The Central Bank of Iraq signed an agreement with Mastercard to reduce the use of cash and promote digital payments in the country.
The agreement will help Iraq digitise its payment ecosystem, boost financial inclusion, encourage social-economic development and mitigate the risks of a shadow economy, the entities said in a statement.
“We are very much looking forward to working with Mastercard to advance Iraq’s digital transformation, beginning with the education sector,” Duha Mohammed, CBI's head of payments, said.
“We clearly recognise that the digital economy has a vital role to play … especially in enabling formal economic growth through a new payment ecosystem that is transparent, simple and effective.”
Iraq’s population of nearly 40 million is largely cash-driven, according to the World Bank. Almost 99.8 per cent of its $122 billion personal consumption expenditure was made in cash in 2019, the lender said.
However, there is a large untapped potential for digitisation. Iraq has a 70 per cent smartphone penetration rate and about 22 per cent of the population falls within the young and tech-savvy bracket, Mastercard said, citing World Bank and Statista figures.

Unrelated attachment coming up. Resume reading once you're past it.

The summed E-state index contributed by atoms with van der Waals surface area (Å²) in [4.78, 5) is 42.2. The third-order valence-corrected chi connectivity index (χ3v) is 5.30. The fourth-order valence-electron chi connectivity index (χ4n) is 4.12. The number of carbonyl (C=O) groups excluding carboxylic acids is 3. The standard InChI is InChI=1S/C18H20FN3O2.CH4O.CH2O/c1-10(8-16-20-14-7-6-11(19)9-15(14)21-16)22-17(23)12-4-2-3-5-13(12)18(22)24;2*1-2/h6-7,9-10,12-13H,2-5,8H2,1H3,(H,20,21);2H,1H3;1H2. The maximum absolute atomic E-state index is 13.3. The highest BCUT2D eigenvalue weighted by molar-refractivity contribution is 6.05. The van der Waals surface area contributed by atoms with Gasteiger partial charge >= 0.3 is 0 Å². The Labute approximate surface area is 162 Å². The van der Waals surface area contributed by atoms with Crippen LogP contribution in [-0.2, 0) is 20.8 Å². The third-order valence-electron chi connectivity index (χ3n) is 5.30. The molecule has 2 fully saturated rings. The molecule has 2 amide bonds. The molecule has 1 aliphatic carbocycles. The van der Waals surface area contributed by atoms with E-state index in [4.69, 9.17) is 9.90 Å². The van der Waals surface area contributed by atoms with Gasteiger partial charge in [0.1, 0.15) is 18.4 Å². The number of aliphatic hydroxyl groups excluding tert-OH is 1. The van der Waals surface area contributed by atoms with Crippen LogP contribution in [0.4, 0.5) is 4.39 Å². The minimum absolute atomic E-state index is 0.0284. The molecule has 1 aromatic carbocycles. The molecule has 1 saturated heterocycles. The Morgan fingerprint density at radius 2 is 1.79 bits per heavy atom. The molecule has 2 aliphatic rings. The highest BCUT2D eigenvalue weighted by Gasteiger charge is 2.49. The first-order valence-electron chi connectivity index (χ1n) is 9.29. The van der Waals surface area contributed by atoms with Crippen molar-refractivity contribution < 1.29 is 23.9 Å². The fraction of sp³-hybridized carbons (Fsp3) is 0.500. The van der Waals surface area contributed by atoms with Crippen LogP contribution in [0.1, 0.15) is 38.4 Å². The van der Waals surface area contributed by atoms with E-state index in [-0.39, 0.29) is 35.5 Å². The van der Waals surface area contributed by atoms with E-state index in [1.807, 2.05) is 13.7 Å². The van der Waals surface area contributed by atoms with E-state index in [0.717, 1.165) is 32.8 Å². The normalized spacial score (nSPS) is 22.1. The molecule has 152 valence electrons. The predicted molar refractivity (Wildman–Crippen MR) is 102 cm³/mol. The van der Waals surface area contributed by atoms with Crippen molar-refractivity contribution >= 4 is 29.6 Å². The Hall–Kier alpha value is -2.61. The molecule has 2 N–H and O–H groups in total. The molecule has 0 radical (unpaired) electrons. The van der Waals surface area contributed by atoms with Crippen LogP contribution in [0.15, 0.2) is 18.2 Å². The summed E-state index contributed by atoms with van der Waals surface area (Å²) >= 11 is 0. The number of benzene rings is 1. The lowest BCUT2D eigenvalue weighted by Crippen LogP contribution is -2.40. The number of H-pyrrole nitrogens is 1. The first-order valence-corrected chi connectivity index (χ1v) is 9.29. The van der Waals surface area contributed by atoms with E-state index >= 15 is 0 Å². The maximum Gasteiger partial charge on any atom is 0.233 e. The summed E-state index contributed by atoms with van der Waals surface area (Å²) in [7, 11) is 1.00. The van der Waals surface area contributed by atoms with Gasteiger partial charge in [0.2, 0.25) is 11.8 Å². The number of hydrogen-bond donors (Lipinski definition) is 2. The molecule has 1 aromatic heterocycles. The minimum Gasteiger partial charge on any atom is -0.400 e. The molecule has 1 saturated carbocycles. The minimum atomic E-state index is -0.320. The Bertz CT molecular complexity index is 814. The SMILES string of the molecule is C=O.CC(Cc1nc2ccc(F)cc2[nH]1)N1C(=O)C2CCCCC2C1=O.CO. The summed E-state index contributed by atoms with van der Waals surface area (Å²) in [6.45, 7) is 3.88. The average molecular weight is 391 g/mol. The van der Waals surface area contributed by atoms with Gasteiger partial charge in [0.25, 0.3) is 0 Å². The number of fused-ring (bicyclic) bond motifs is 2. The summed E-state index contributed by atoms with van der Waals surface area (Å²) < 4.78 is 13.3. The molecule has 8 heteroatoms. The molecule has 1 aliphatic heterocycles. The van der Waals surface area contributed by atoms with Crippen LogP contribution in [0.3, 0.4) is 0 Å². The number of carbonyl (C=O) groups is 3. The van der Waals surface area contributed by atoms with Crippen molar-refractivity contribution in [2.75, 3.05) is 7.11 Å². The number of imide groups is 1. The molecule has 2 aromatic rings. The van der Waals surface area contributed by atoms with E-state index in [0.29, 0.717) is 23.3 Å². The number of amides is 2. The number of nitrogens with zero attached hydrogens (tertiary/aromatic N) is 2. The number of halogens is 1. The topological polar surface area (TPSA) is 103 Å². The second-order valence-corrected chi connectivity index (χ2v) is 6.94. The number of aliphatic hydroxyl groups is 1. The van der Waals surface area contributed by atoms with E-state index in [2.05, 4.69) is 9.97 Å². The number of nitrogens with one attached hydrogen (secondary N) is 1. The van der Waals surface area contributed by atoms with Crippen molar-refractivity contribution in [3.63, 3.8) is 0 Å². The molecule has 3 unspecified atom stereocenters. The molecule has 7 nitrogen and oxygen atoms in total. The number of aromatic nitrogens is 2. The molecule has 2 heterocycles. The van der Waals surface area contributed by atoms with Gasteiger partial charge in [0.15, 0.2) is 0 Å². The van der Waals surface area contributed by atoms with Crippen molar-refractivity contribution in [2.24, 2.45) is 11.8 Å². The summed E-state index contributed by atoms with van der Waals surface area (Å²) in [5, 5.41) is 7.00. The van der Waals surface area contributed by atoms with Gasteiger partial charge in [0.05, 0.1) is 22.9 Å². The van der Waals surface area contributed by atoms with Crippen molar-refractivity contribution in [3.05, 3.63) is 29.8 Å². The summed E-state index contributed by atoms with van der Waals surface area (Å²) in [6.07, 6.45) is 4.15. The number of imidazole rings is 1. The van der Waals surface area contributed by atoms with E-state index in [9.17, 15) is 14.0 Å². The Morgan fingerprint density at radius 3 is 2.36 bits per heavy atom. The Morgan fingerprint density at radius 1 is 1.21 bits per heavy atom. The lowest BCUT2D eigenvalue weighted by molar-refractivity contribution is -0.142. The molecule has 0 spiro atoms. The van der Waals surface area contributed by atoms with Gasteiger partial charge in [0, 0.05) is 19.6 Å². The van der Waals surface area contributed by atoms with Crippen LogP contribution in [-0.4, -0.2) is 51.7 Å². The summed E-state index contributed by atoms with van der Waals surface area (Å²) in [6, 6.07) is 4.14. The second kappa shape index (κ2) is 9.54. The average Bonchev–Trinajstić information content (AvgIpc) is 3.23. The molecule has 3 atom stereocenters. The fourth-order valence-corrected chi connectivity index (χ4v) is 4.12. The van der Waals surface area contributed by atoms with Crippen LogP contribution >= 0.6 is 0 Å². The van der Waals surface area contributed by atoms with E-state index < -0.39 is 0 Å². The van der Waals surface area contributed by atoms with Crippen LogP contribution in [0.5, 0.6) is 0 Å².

The partnership will aim to build a secure payment ecosystem within the education sector initially, the statement said.
“Our work with the Central Bank of Iraq will focus on improving overall efficiencies [in] the economy, starting with the educational institutions by giving parents, students and merchants a much safer, simpler and more convenient way to pay,” Khalid Elgibali, Mastercard’s division president for the Middle East and North Africa, said.
“This is only the start … we look forward to expanding into other sectors at a later stage, as we work to advance the full payment ecosystem and achieve financial inclusion in Iraq,” Mr Elgibali said.
The partnership will develop a full digital ecosystem in Iraq, covering key pillars including the use of public policy and regulation to curb the shadow economy and push for the digitisation of key value chains, the entities said.
The value chains include government collections, disbursement, consumer spending, business purchases and salary payments.